Hey, We’re Open Source Again! Eclipse Unveils Jakarta EE 8

Hey, We’re Open Source Again! Eclipse Unveils Jakarta EE 8

The enterprise developers’ edition of Java has gone completely open source with a new version managed entirely by the Eclipse Foundation. The Foundation released Jakarta EE 8 with a flourish yesterday.

Jakarta took a winding road to get to this point. Originally called J2EE when released in 1999, it was renamed to Java EE in 2006. Then, Oracle bought Sun three years later, which locked the product up in Fort Larry for the best part of a decade.

Citing a wish to make things more open, it agreed to give Java EE back to the open source community in 2017, choosing the Eclipse Foundation. While it gave the Foundation the IP rights to the code, though, it held onto the name. So Eclipse had to find another one. Hence, Jakarta.

Since then, the Foundation has been working on Jakarta EE 8 as the first version of Java EE in years ratified by an external open source organization. That’s what shipped today. The community has replaced the Java Community Process (JCP) with the Jakarta EE Specification Process and the Eclipse Development Process, and has developed the product using those.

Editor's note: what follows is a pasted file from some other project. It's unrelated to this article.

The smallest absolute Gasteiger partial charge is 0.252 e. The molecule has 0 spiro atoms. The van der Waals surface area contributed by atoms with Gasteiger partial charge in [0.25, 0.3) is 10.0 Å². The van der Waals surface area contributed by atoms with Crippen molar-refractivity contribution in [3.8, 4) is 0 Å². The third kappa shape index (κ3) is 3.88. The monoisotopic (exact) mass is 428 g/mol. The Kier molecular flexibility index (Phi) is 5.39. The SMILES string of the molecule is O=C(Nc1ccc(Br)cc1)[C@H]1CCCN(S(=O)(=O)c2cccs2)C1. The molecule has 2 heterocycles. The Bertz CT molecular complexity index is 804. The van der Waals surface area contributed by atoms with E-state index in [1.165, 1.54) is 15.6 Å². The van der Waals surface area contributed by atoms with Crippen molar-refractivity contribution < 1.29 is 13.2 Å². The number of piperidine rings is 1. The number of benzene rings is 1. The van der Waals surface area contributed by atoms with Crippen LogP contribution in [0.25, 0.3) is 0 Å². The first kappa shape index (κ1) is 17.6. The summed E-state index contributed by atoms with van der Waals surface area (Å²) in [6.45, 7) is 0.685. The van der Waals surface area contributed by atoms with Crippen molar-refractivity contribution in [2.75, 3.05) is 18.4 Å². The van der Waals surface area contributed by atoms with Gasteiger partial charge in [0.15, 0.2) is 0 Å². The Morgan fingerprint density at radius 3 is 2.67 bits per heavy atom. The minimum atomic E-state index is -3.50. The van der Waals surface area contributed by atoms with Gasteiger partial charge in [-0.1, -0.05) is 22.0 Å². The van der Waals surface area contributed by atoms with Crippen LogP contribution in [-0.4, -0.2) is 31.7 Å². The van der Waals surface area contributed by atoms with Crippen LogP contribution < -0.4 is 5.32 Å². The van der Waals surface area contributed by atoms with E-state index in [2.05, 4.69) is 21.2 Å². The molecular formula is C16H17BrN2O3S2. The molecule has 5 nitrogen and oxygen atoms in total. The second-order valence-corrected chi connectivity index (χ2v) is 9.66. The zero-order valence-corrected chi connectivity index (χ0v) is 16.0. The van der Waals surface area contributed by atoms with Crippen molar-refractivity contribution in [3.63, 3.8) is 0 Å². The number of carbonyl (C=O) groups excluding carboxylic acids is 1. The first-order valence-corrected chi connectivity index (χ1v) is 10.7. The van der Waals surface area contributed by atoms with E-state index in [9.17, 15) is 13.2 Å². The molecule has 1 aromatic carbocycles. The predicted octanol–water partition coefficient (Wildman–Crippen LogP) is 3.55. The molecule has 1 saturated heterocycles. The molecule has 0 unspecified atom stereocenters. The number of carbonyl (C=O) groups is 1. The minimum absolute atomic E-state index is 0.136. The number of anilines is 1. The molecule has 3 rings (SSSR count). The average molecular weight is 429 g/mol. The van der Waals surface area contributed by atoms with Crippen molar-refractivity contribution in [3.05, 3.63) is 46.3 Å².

Eclipse chief executive director Mike Milinkovich summed it up:

“Jakarta EE 8 gives software vendors, more than 10 million Java developers, and thousands of enterprises the foundation they need to migrate Java EE applications and workloads to a standards-based, vendor-neutral, open source enterprise Java stack.”

What this means for enterprise Java developers is that they can now move to Jakarta EE 8 without having to change their Java EE 8 code. Glassfish, the application server that Oracle inherited from Sun and gave to Eclipse, is certified on it, as is IBM’s Open Liberty server.

It also gives enterprise Java developers the ability to fold cloud technologies like Kubernetes into an open source product, Milinkovich said.

What’s next for Jakarta EE? Expect changes in its future. Because Oracle clung to all the Java trademarks, it also meant that Eclipse couldn’t modify the javax package namespace. That means while it kept javax for this open source release, it will eventually abandon that namespace.

That’s for a future version, though. As of now, Jakarta EE 8 represents a full leap to open source, which should please a lot of enterprise Java developers.